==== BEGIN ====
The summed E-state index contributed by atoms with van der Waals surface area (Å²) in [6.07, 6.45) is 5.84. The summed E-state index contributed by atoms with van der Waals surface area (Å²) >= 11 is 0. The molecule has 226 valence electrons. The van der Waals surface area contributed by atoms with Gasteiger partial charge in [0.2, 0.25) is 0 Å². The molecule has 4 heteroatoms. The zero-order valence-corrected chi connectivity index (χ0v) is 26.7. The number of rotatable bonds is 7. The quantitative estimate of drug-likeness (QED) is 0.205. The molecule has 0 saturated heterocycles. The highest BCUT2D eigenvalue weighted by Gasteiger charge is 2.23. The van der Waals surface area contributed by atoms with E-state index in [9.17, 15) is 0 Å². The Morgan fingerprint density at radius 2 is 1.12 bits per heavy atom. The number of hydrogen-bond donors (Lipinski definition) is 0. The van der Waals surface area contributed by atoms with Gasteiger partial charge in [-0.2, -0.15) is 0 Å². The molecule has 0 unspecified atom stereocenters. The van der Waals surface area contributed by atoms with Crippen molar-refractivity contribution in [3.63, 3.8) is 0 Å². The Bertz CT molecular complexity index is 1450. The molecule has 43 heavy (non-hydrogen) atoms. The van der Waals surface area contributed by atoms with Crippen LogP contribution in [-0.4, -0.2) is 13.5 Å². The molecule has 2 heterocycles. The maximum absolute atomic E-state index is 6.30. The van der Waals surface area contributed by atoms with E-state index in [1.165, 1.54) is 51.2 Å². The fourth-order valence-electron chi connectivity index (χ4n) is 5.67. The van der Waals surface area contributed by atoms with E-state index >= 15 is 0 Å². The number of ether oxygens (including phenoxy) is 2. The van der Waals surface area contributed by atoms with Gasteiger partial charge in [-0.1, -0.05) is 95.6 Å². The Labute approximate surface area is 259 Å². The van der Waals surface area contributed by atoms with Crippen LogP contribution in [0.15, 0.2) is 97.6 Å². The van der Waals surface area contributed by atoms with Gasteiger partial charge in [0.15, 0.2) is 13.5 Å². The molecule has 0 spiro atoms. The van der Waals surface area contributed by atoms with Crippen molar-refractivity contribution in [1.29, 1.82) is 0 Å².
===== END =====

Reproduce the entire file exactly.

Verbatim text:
The summed E-state index contributed by atoms with van der Waals surface area (Å²) in [6.07, 6.45) is 5.84. The summed E-state index contributed by atoms with van der Waals surface area (Å²) >= 11 is 0. The molecule has 226 valence electrons. The van der Waals surface area contributed by atoms with Gasteiger partial charge in [0.2, 0.25) is 0 Å². The molecule has 4 heteroatoms. The zero-order valence-corrected chi connectivity index (χ0v) is 26.7. The number of rotatable bonds is 7. The quantitative estimate of drug-likeness (QED) is 0.205. The molecule has 0 saturated heterocycles. The highest BCUT2D eigenvalue weighted by Gasteiger charge is 2.23. The van der Waals surface area contributed by atoms with E-state index in [9.17, 15) is 0 Å². The Morgan fingerprint density at radius 2 is 1.12 bits per heavy atom. The number of hydrogen-bond donors (Lipinski definition) is 0. The van der Waals surface area contributed by atoms with Gasteiger partial charge in [-0.2, -0.15) is 0 Å². The molecule has 0 unspecified atom stereocenters. The van der Waals surface area contributed by atoms with Crippen molar-refractivity contribution in [3.63, 3.8) is 0 Å². The Bertz CT molecular complexity index is 1450. The molecule has 43 heavy (non-hydrogen) atoms. The van der Waals surface area contributed by atoms with Crippen LogP contribution in [-0.4, -0.2) is 13.5 Å². The molecule has 2 heterocycles. The maximum absolute atomic E-state index is 6.30. The van der Waals surface area contributed by atoms with E-state index in [1.165, 1.54) is 51.2 Å². The fourth-order valence-electron chi connectivity index (χ4n) is 5.67. The van der Waals surface area contributed by atoms with E-state index >= 15 is 0 Å². The number of ether oxygens (including phenoxy) is 2. The van der Waals surface area contributed by atoms with Gasteiger partial charge in [-0.1, -0.05) is 95.6 Å². The Labute approximate surface area is 259 Å². The van der Waals surface area contributed by atoms with Crippen LogP contribution in [0.15, 0.2) is 97.6 Å². The van der Waals surface area contributed by atoms with Gasteiger partial charge in [0.15, 0.2) is 13.5 Å². The molecule has 0 spiro atoms. The van der Waals surface area contributed by atoms with Crippen molar-refractivity contribution in [1.29, 1.82) is 0 Å².